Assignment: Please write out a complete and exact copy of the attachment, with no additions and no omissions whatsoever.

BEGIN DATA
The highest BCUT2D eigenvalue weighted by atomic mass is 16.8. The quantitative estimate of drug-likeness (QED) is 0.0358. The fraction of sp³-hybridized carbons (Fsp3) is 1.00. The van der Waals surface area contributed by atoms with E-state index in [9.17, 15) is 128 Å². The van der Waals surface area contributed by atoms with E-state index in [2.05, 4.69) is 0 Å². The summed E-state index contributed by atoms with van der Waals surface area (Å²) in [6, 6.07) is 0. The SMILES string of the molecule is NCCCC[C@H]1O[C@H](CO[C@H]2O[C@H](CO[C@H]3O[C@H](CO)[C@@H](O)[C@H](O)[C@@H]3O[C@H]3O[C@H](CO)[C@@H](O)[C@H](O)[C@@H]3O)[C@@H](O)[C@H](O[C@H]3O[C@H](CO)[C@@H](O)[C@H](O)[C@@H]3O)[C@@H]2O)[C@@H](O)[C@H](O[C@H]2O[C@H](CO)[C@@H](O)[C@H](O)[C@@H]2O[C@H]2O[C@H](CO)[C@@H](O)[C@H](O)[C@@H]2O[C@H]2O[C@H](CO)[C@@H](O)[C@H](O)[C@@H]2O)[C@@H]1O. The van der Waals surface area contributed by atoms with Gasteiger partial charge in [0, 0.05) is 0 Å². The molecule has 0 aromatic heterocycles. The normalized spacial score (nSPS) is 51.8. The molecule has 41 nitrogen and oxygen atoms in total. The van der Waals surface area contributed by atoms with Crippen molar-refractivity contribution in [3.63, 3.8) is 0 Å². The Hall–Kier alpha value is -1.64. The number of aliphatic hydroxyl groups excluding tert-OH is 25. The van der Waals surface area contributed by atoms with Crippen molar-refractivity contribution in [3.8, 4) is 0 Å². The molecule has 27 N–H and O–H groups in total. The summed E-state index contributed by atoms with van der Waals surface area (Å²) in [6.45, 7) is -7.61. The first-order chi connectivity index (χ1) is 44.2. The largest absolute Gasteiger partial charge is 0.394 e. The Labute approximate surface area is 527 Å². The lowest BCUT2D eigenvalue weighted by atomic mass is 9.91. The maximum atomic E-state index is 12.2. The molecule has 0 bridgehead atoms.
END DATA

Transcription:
The highest BCUT2D eigenvalue weighted by atomic mass is 16.8. The quantitative estimate of drug-likeness (QED) is 0.0358. The fraction of sp³-hybridized carbons (Fsp3) is 1.00. The van der Waals surface area contributed by atoms with E-state index in [9.17, 15) is 128 Å². The van der Waals surface area contributed by atoms with E-state index in [2.05, 4.69) is 0 Å². The summed E-state index contributed by atoms with van der Waals surface area (Å²) in [6, 6.07) is 0. The SMILES string of the molecule is NCCCC[C@H]1O[C@H](CO[C@H]2O[C@H](CO[C@H]3O[C@H](CO)[C@@H](O)[C@H](O)[C@@H]3O[C@H]3O[C@H](CO)[C@@H](O)[C@H](O)[C@@H]3O)[C@@H](O)[C@H](O[C@H]3O[C@H](CO)[C@@H](O)[C@H](O)[C@@H]3O)[C@@H]2O)[C@@H](O)[C@H](O[C@H]2O[C@H](CO)[C@@H](O)[C@H](O)[C@@H]2O[C@H]2O[C@H](CO)[C@@H](O)[C@H](O)[C@@H]2O[C@H]2O[C@H](CO)[C@@H](O)[C@H](O)[C@@H]2O)[C@@H]1O. The van der Waals surface area contributed by atoms with Gasteiger partial charge in [0, 0.05) is 0 Å². The molecule has 0 aromatic heterocycles. The normalized spacial score (nSPS) is 51.8. The molecule has 41 nitrogen and oxygen atoms in total. The van der Waals surface area contributed by atoms with Crippen molar-refractivity contribution in [3.63, 3.8) is 0 Å². The Hall–Kier alpha value is -1.64. The number of aliphatic hydroxyl groups excluding tert-OH is 25. The van der Waals surface area contributed by atoms with Crippen molar-refractivity contribution in [3.8, 4) is 0 Å². The molecule has 27 N–H and O–H groups in total. The summed E-state index contributed by atoms with van der Waals surface area (Å²) in [6.45, 7) is -7.61. The first-order chi connectivity index (χ1) is 44.2. The largest absolute Gasteiger partial charge is 0.394 e. The Labute approximate surface area is 527 Å². The lowest BCUT2D eigenvalue weighted by atomic mass is 9.91. The maximum atomic E-state index is 12.2. The molecule has 0 bridgehead atoms.